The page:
Marylène Agat : my painting is a beautiful weapon that does not kill

After being a model, a restaurant employee, a jewellery and bags manufacturer, Martinican Marylène Agat decided to devote herself entirely to painting. Every two years, this self-taught artist-painter who began painting at the age of 40 shows her paintings to the audience during an exhibition. She gave a long interview to KARICULTURE.NET to talk about her career.

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KARICULTURE.NET : How long have you been an artist-painter? How did you come to painting, to plastic arts?

Marylène Agat : I think that since my childhood, I had the artistic temperament but I decided to paint after my mother died. I was 40 years old, I lived in France, my husband had lost his job and we decided to come back to the West Indies. After this mourning, because my husband is Guadeloupean, we settled down in Guadeloupe, I quickly found a job in a restaurant in Pointe-à-Pitre. I went to all the painting exhibitions that took place in the city and I met painters such as Joël Nankin, Nikki Elisé or Thierry Lima… I fed on all these exhibitions I saw and I started painting by using pastel. Many people told me that I should launch myself into this artistic expression. At the same time, I created handcrafted jewelry that I sold in the markets.

On this occasion, I was referred by an acquaintance to an artist-painter Alain Caprice and the latter sponsored me, in 2006, during my first exhibition entitled “Entre Ciel et Terre”.

Then, I thought I had a professional choice to make. In 2007, I resigned from the restaurant where I worked to become a full-time painter. The sale of jewels allowed me to buy equipment, my husband who always supported established a workshop for me next to our house. I do not regret my choice.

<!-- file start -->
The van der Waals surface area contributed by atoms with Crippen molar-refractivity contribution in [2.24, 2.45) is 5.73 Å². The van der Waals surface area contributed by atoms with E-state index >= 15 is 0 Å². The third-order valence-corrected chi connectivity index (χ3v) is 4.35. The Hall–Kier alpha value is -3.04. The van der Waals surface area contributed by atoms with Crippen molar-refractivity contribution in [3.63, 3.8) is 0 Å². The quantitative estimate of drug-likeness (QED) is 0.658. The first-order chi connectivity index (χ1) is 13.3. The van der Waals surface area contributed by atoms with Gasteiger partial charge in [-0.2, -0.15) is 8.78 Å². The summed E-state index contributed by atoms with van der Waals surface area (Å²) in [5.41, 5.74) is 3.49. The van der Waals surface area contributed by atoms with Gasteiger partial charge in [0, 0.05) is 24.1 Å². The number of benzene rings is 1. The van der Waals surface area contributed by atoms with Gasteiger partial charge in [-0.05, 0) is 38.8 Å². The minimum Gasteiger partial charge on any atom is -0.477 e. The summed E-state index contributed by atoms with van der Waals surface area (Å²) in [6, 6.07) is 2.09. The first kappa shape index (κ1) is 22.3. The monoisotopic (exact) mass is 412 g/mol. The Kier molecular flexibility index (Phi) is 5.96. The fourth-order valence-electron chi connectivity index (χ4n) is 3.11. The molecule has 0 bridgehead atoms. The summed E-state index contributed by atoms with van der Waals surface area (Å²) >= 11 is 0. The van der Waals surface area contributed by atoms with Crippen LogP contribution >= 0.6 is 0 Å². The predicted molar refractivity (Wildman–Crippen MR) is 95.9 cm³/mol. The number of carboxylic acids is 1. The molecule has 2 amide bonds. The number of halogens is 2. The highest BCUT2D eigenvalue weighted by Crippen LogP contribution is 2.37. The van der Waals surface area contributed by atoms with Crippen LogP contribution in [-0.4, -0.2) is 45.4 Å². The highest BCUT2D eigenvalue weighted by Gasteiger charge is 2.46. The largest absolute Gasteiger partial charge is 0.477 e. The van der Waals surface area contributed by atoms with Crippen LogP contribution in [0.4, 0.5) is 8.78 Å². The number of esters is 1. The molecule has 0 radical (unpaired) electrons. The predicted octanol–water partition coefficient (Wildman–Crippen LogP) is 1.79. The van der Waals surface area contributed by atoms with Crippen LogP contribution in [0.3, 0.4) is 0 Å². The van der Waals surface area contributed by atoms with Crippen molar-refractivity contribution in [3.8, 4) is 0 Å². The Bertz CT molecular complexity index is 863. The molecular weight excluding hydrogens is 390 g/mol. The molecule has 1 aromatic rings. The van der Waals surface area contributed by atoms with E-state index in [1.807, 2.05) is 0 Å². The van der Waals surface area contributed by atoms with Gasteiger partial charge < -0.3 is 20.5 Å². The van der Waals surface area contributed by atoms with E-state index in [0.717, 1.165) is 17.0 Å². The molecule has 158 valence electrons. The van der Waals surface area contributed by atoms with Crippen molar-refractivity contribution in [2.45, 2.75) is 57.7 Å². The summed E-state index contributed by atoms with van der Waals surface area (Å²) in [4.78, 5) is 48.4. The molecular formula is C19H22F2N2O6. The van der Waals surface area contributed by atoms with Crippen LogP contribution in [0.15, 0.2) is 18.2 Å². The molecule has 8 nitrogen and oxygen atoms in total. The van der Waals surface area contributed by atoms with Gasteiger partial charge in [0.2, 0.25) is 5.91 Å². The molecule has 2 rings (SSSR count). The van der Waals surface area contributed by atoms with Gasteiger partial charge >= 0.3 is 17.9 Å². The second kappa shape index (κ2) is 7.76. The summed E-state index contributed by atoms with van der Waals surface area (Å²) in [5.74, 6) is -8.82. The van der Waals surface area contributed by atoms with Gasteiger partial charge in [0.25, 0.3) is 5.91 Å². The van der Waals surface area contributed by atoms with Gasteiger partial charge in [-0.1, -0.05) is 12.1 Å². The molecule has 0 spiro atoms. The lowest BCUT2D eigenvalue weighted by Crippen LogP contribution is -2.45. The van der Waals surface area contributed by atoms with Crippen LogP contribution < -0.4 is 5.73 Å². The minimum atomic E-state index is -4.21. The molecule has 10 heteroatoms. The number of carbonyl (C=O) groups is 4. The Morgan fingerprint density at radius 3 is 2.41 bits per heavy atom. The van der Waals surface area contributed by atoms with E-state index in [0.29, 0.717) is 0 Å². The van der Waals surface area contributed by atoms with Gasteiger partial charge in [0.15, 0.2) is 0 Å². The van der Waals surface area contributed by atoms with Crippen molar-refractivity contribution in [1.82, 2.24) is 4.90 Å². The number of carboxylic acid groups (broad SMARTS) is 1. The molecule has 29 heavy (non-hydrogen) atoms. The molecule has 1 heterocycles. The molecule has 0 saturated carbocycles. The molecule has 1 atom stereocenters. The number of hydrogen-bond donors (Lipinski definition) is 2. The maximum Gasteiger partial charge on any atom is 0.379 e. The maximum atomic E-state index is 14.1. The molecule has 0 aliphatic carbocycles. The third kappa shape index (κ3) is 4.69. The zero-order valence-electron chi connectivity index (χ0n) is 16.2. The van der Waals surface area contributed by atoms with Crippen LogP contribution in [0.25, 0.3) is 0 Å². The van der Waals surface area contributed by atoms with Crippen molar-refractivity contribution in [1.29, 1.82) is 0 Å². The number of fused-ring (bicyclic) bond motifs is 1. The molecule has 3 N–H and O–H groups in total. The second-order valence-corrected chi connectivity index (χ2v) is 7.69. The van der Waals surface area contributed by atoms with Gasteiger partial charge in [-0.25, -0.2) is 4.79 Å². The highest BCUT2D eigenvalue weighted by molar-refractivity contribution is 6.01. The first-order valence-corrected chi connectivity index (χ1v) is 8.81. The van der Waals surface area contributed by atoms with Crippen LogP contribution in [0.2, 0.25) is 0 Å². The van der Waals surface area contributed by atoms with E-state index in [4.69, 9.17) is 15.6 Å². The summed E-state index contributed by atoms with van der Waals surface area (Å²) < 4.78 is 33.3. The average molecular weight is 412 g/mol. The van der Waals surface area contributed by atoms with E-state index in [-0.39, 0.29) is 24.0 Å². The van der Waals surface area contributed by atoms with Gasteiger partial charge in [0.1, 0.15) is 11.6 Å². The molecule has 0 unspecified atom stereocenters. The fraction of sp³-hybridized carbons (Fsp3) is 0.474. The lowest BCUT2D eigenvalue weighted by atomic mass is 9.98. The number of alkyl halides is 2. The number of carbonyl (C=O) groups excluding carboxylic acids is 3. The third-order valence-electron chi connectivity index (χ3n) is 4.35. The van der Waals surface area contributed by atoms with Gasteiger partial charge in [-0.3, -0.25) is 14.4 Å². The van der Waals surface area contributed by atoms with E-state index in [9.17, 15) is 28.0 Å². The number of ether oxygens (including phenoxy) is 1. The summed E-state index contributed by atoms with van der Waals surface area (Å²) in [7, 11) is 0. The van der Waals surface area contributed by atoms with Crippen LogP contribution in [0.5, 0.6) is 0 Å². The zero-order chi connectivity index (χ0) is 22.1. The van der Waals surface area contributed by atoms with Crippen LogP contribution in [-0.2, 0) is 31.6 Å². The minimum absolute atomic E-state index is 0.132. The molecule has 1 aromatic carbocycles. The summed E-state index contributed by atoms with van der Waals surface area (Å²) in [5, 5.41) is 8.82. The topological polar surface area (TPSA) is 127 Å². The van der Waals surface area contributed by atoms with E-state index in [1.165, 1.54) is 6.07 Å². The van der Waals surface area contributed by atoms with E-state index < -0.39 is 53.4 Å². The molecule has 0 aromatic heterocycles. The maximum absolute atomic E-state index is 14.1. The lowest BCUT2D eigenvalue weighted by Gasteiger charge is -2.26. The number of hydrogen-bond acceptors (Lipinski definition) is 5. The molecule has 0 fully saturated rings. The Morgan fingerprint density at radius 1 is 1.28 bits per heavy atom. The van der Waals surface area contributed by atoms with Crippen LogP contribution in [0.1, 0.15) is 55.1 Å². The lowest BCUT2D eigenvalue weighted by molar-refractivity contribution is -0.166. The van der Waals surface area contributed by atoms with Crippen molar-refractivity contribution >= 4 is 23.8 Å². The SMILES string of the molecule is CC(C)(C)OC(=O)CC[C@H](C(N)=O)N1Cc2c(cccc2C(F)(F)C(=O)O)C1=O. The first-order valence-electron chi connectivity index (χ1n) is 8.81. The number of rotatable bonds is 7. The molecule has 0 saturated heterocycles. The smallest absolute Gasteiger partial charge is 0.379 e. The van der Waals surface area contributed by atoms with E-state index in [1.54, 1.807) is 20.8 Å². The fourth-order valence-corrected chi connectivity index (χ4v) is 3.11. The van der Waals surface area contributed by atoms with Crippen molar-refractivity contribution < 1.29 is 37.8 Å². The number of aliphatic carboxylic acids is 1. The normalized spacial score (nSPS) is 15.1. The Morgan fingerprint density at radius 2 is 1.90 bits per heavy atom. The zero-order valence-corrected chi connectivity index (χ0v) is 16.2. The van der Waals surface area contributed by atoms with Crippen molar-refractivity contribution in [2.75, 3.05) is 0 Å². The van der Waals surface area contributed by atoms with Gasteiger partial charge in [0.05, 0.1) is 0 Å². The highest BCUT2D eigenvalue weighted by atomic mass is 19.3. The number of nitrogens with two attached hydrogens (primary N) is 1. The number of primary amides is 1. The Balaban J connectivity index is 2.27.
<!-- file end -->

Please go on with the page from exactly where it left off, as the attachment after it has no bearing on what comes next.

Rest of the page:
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KARICULTURE.NET : Why do you associate the words “Homme de Lumière” (Man of Light) with your name?

M. A. : The drawing of this little man appeared one day in one of my paintings. I painted him without realizing it. I called him “Man of Light” and he is integrated into each of my paintings. “Man of Light” also became my artist name. I write “Man” with a capital “M” because it is about the human being who brings light to Humanity.

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KARICULTURE.NET : When do you sit down in front of your easel?

M. A. : I do not have specific moments to paint. I wake up very early so I can be in my worshop at 7 am to work. In the evening, I can also work for two to three hours from 9 pm. I paint depending on my mood.

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KARICULTURE.NET : You are inspired by current events, history to make your paintings, do you think that the artist-painter must be a witness, an activist in society?

M. A. : I am a committed painter, my paintbrush is a weapon. I translate all the problems on my canvas.

I take inspiration from the behavior of the human being, from hazards of life, from nature. I wonder a lot about people and their problems. I wonder about myself, I believe in destiny. I made an exhibition on Creole little houses (cases créoles) because they are part of our culture and we cannot remove all of them. Before, only one small room welcomed the whole family, today houses are big and there are many empty rooms. When I talked about beliefs in another exhibition, I was talking about the importance of oral knowledge transmission of our society. I also wanted to raise awareness about violence in Guadeloupe and elsewhere. It’s a difficult theme. I heard someone say : “40 paintings on violence in an exhibition? She has a problem ?!”